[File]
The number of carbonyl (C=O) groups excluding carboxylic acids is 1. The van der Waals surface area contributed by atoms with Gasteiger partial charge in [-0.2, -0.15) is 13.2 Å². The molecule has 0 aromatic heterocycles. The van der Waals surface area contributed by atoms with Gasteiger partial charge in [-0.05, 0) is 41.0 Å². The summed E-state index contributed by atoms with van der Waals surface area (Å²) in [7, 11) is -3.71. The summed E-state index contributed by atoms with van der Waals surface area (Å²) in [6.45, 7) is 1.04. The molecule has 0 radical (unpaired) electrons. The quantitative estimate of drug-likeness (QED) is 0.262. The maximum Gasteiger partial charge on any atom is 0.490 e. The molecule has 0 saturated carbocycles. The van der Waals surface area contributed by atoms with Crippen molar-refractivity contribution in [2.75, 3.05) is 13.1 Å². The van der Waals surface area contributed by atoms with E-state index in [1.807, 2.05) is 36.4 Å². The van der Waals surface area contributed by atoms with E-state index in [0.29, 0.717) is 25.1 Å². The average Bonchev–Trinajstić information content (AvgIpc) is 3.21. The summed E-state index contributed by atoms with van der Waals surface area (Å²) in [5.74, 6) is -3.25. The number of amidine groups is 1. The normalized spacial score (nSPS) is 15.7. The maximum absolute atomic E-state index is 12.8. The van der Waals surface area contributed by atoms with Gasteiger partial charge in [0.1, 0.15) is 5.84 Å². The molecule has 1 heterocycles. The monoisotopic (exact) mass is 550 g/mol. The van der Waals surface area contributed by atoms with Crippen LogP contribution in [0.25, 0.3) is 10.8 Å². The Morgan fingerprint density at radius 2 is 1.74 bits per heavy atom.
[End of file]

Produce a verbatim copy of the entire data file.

The number of carbonyl (C=O) groups excluding carboxylic acids is 1. The van der Waals surface area contributed by atoms with Gasteiger partial charge in [-0.2, -0.15) is 13.2 Å². The molecule has 0 aromatic heterocycles. The van der Waals surface area contributed by atoms with Gasteiger partial charge in [-0.05, 0) is 41.0 Å². The summed E-state index contributed by atoms with van der Waals surface area (Å²) in [7, 11) is -3.71. The summed E-state index contributed by atoms with van der Waals surface area (Å²) in [6.45, 7) is 1.04. The molecule has 0 radical (unpaired) electrons. The quantitative estimate of drug-likeness (QED) is 0.262. The maximum Gasteiger partial charge on any atom is 0.490 e. The molecule has 0 saturated carbocycles. The van der Waals surface area contributed by atoms with Crippen molar-refractivity contribution in [2.75, 3.05) is 13.1 Å². The van der Waals surface area contributed by atoms with E-state index in [1.807, 2.05) is 36.4 Å². The van der Waals surface area contributed by atoms with E-state index in [0.29, 0.717) is 25.1 Å². The average Bonchev–Trinajstić information content (AvgIpc) is 3.21. The summed E-state index contributed by atoms with van der Waals surface area (Å²) in [5.74, 6) is -3.25. The number of amidine groups is 1. The normalized spacial score (nSPS) is 15.7. The maximum absolute atomic E-state index is 12.8. The van der Waals surface area contributed by atoms with Gasteiger partial charge in [0.1, 0.15) is 5.84 Å². The molecule has 1 heterocycles. The monoisotopic (exact) mass is 550 g/mol. The van der Waals surface area contributed by atoms with Crippen LogP contribution in [0.25, 0.3) is 10.8 Å². The Morgan fingerprint density at radius 2 is 1.74 bits per heavy atom.